Mercedes Benz India is hard at work to meet the car giant’s global aim to sell only electric cars from 2025. The company has a waiting period of 12-18 months for its electric vehicles (EVs).
It has launched EVs across the EQS, EQC, EQS AMG and EQB models.
The company is now holding back on launches of EVs till the waiting period eases up.
Asked how Mercedes Benz India will meet the 2025 target when it does not have visibility regarding availability, Santosh Iyer, MD and CEO of MBI, said: “Thats a transformation challenge for us, how to go completely electric by 2025 when there is no visibility of availability of electric cars in 2023. We are aligned with the global Mercedes goal of going carbon neutral by 2030 also besides having an all-electric portfolio.”
“We have to prepare franchisees and build charging infrastructure. Building customer confidence in EVs is easier because people are readily adapting to this segment.”
“The challenges are internal. There are challenges of availability, price positioning, and product launches. It’s not going to be easy,” Nayar told The Telegraph.
Calling the first set of EV customers as trendsetters, Iyer said: “The next lot are fence-sitters. And to convince them and build their confidence we have to increase usage of EVs which will build their confidence.”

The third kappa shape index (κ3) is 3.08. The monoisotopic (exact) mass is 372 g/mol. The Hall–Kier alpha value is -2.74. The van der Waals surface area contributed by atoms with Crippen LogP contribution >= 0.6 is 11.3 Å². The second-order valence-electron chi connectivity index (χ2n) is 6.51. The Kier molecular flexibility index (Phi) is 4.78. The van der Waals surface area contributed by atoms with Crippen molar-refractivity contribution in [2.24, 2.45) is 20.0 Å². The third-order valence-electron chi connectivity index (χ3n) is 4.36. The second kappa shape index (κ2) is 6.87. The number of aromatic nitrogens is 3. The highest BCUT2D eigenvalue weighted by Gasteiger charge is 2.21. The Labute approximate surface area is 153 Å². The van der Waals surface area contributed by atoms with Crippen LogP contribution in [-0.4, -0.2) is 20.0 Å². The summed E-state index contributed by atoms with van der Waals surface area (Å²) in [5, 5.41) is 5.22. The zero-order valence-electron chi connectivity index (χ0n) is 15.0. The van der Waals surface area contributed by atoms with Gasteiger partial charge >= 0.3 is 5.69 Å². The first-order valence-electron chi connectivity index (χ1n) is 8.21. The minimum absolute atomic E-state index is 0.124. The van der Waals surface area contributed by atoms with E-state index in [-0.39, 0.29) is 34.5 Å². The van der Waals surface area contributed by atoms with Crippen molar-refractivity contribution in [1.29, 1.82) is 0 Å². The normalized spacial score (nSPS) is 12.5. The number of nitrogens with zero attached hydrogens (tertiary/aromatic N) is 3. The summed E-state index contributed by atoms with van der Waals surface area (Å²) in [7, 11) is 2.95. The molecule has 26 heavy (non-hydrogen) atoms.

The company is offering EVs as courtesy cars to their customers who give their ICE vehicles for servicing. “Normally, we would give them ICE vehicles while their cars were at the workstation. Now, we are giving them EVs to let them have the experience of driving them,” Iyer said.
“It’s a lot like the transition from Qwerty phones to smartphones. Once customers got used to the touchscreen, they no longer wanted Qwerty. The same thing will happen with EVs.”
The company is following a top-down approach while introducing EV models in India. “Our EVs are starting at a price point of Rs 80 lakh. Even the EQS, which is localised, is priced at around Rs 1.6 crore So we are following a top-end strategy, while the rest of the luxury market is launching its EVs at the bottom end.” said Iyer.
When asked about the Indian auto industry’s transition to EVs, the MD said: “There will be a time lag in the adoption of EVs for the mass market. India will take more time, there will be slower adoption of EVs here because not every customer has the luxury of having his own house for charging.”
“We did a dipstick on our customers buying the second chargers and we found that they were installing chargers in the office. About 15 per cent of our customers installed chargers only in the office.
“This was probably because establishments are giving benefits of power tariffs. The takeaway from all this is that public charging may not be needed because you can charge at home or at the office,” said Iyer.